It was the “money fight” of the year, so the advertising went. The 40-year-old undefeated pro boxer matching up against the formidable mixed-martial artist from the UFC fighting in boxing rules sounded like a capital idea on paper. In practice, as the day of the match drew nearer, the only prevailing opinion of the supposed spectacle match between Floyd Mayweather and Conor McGregor was that it was a stunt and a business arrangement. When the two finally clashed in Nevada this past weekend, the conclusion of the ensuing fight seems to justify the negative opinions flying around.

But while Mayweather did beat McGregor by TKO in 10 rounds, the Notorious did put up a heck of a fight at first.

Hope spot for the ‘Notorious’

When the match (at Super Welterweight class) started late evening of Saturday, August 26 at the T-Mobile Arena, both competitors closed in on each other to carry out their respective fighting strategies. What really surprised the audience, announcers, and experts in boxing, MMA, and general entertainment was the sheer tenacity of Conor McGregor. Initially predicted as being effectively hobbled combat-wise due to fighting as strictly a boxer, the Irish 2-division world champion displayed a remarkable talent for it.

For the first three rounds, McGregor slugged away at Floyd “Money” Mayweather with surprising skill, throwing punches from odd angles.

At several points, he even caught the undefeated 5-division boxing champion flat-footed by shifting styles from his default southpaw to orthodox and back. McGregor also dabbled in some heavy taunting, blowing his tongue, putting his hands behind his back, and generally keeping his guard loose and open. But soon the “Notorious’” Achilles’ heel became noticeable: being used to MMA matches with only a handful of rounds, his stamina began to dip starting from round 4, spurring “Money” to launch a counterattack that never let up.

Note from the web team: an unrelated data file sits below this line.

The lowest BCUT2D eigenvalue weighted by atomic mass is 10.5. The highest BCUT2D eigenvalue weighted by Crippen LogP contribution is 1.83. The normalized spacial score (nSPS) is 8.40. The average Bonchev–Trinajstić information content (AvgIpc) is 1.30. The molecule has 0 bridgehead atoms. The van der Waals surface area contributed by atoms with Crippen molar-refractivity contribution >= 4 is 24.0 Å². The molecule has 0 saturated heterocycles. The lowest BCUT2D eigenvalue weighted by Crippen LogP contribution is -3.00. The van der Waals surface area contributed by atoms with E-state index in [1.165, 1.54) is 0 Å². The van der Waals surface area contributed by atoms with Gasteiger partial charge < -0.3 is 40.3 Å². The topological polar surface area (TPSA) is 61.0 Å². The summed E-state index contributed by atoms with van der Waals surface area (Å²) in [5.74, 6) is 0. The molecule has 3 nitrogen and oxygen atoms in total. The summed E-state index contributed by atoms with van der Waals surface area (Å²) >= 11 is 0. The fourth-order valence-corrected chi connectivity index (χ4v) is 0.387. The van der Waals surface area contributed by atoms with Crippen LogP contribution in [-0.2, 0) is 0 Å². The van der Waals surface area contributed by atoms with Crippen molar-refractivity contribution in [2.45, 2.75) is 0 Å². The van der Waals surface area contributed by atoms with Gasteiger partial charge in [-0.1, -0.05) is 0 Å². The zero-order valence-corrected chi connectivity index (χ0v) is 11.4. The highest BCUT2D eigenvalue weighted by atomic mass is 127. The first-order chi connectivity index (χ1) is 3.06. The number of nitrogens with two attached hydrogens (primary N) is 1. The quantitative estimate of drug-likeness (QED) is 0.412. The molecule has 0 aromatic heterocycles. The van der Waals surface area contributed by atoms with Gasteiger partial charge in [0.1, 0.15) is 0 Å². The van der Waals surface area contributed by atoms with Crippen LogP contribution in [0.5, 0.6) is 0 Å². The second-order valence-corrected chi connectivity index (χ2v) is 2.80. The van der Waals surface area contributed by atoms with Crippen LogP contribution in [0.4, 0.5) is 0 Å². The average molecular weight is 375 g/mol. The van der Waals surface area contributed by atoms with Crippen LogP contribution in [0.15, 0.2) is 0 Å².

Unbeatable ‘Money’

Once Floyd Mayweather started fighting back, whatever advantage Conor McGregor had in the first rounds evaporated. Following a relentless pummeling of the Irish fighter, the referee finally called a halt to the match at round 10, pronouncing the boxing hall of fame shoo-in as winner by TKO. “Money” Mayweather was guaranteed a $100 million fight purse while the “Notorious” walked off with $30 million.

Both fighters, who were slinging mud and mock-fighting before the match, were now expressing great respect for one another following the match. Mayweather praised McGregor’s multi-angle punching acumen (while affirming that he was always the better man). The big-name UFC fighter, in turn, said he would not have minded at all if he had been fully KO’d by “Money,” who retires (for the last time, he insists) with an image of invincibility at 50W-0L, beating Rocky Marciano’s record by one.

Certain sports writers may have remained unconvinced of the match, but many pro athletes thought the boxing-MMA dream fight was all that and more.

This includes Mayweather’s rival Manny Pacquiao from the Philippines. Other commenters are Michael Phelps and Lebron James.